So….Ways of improving Huis Ten Bosch.
    1: It doesn’t appear to have a red light district. This merits remedy.
    2: Coffee shops in the Dutch sense of the term.
    3: Make sure that every second park employee that you meet is wearing a burqa. Make it a criminal offence to point it out.
    4: Have banking facilities ringing the edge of the park to facilitate money laundering.
    5: An MDMA manufacturing plant in the surburban section, with armed, fat Liverpudlians guarding it.

    But I’m being snarky. On a broader point:
    The problem with architectural facsimiles and planned communities of the sort HTB has is in some ways more interesting than the theme park, that just seems to be stymied by it’s weird choice of European nation to monstrously parody. (A British version would probably be absolutely hilarious to British people who first hear of it, then they would enquire about the houses that can be bought there on the grounds that the UK is such a dump nowadays…But, well.) Perhaps the reason why HTB is oddly irritating in a way that you can’t quite explain is the idea of the Uncanny Valley, but instead of flesh, in architecture. The place is correct….Too correct.

    Looking at the photographs, what is odd about the place is not the lack of signs of modern human presence, like cars, noise and litter, so much as the fact that the buildings have no erosion or surface aging as the indigenous Dutch source structures would do. This renders them “correct” but also “fake,” as the lack of human use, and the sheer reality of decades of water on the stonework then takes edges off of it, and implants dirt and mosses into the corners. They then conform to our idea of structures from the past through this level of detailing, and the absence of this, particularly as you are European and so familiar with the originals, means that you find something strange about them.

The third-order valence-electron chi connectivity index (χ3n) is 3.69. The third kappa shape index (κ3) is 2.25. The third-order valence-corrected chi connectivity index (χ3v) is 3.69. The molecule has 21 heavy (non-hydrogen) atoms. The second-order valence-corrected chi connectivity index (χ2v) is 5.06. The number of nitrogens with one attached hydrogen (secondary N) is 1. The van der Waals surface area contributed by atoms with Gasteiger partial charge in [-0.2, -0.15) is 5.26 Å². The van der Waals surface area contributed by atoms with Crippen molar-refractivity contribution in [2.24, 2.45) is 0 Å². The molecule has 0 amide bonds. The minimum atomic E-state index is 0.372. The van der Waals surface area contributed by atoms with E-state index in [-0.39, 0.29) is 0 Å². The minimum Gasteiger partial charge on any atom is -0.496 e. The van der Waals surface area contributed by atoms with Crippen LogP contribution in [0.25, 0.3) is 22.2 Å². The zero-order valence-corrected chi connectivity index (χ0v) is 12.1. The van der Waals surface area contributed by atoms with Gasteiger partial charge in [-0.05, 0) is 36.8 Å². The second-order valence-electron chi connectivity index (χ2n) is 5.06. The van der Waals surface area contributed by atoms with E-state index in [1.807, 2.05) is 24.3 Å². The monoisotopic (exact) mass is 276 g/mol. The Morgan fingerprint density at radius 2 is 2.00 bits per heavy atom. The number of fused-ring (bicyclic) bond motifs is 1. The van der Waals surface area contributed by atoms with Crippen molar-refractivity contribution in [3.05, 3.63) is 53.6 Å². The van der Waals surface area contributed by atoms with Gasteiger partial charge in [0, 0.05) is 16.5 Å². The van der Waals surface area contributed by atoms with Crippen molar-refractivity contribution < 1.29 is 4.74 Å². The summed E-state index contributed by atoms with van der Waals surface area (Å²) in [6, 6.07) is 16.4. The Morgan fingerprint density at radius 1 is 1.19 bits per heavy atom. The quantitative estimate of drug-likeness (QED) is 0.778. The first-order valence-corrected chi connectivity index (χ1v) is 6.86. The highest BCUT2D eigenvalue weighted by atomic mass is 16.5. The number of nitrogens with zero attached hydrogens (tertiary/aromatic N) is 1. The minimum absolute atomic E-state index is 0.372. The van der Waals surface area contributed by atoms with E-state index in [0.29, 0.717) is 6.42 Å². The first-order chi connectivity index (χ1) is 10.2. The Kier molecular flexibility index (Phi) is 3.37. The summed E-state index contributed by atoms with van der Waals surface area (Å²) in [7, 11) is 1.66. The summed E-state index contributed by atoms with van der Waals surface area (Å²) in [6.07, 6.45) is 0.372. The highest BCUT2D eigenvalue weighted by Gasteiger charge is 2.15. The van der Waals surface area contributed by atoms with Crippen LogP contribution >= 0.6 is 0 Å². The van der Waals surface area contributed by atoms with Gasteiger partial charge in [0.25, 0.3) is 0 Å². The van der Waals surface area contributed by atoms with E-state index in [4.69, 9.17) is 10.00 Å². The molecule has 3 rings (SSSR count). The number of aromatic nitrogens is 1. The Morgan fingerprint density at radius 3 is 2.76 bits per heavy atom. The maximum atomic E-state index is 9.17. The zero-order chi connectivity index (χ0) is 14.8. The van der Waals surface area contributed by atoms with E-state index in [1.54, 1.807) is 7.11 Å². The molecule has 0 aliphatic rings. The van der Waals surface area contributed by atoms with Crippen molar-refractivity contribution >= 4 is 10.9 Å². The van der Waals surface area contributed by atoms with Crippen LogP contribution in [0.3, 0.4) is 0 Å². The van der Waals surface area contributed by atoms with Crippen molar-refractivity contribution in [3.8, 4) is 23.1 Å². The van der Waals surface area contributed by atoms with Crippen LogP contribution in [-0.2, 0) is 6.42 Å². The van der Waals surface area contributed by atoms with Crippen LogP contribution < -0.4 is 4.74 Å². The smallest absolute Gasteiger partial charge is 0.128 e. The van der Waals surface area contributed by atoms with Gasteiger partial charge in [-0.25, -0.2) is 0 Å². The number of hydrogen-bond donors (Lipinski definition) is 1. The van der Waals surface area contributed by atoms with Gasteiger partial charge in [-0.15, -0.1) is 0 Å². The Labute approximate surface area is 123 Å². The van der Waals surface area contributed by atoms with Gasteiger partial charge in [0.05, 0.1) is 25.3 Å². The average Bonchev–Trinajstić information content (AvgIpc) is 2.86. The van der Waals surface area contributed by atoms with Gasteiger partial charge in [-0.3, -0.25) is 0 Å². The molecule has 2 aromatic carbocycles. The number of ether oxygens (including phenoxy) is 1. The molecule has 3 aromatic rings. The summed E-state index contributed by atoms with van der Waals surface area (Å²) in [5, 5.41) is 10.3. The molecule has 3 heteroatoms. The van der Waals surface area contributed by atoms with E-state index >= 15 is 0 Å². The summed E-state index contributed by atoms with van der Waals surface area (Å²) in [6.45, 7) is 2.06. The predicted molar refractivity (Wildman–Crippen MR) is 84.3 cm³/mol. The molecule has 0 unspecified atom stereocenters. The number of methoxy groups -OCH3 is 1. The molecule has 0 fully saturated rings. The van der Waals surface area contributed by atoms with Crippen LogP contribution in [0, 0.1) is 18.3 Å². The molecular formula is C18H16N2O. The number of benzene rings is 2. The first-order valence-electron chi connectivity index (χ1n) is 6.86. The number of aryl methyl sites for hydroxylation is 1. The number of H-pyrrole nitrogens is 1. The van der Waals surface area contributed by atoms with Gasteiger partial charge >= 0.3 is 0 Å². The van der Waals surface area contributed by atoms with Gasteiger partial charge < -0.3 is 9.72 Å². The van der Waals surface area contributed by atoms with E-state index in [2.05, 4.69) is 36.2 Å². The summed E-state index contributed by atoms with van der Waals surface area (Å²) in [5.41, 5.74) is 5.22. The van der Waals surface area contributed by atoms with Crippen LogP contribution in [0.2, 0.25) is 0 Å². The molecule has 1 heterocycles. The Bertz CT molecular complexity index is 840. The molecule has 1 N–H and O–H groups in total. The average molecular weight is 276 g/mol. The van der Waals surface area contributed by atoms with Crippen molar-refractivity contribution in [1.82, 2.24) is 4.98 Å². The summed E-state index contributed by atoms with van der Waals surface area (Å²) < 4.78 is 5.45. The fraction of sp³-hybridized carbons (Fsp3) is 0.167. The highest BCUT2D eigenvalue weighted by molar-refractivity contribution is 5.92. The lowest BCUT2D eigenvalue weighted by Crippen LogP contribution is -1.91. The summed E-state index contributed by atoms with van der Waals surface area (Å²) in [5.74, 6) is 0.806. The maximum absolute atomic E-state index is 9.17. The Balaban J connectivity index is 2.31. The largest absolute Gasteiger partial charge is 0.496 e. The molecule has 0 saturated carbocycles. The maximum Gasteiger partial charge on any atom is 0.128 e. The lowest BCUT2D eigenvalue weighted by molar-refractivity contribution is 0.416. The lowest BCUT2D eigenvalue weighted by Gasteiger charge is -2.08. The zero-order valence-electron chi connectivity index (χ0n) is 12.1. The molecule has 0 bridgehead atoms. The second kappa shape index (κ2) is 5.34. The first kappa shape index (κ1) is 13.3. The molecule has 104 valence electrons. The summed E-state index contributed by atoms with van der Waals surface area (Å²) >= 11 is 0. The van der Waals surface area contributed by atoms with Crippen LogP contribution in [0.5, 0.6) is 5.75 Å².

It’s all the more reason to hope that the place survives, as the structures will improve with even a decade’s worth of use and the arrival of a touch of cosmetic weathering. The Japanese climate is particularly good at encouraging structures to decay and so the weathering effect upon the structures that survive will really improve them.

    • “So….Ways of improving Huis Ten Bosch.”
      I knew that sooner or later someone was going to go down this road, as I was very tempted to do myself.
      “Its all the more reason to hope that the place survives, as the structures will improve with even a decade’s worth of use and the arrival of a touch of cosmetic weathering.”
      I’d like to believe this, but I can’t, first because the structures aren’t really 17th century townhouses, but concrete shells with brick overlays, so they won’t age naturally or gracefully, certainly not over a mere decade, second because the HtB authorities, as long as they have the funds to do so, don’t have the mental preparedness to allow dirt and moss. High-pressure hoses and a minimum wage operator don’t cost a lot.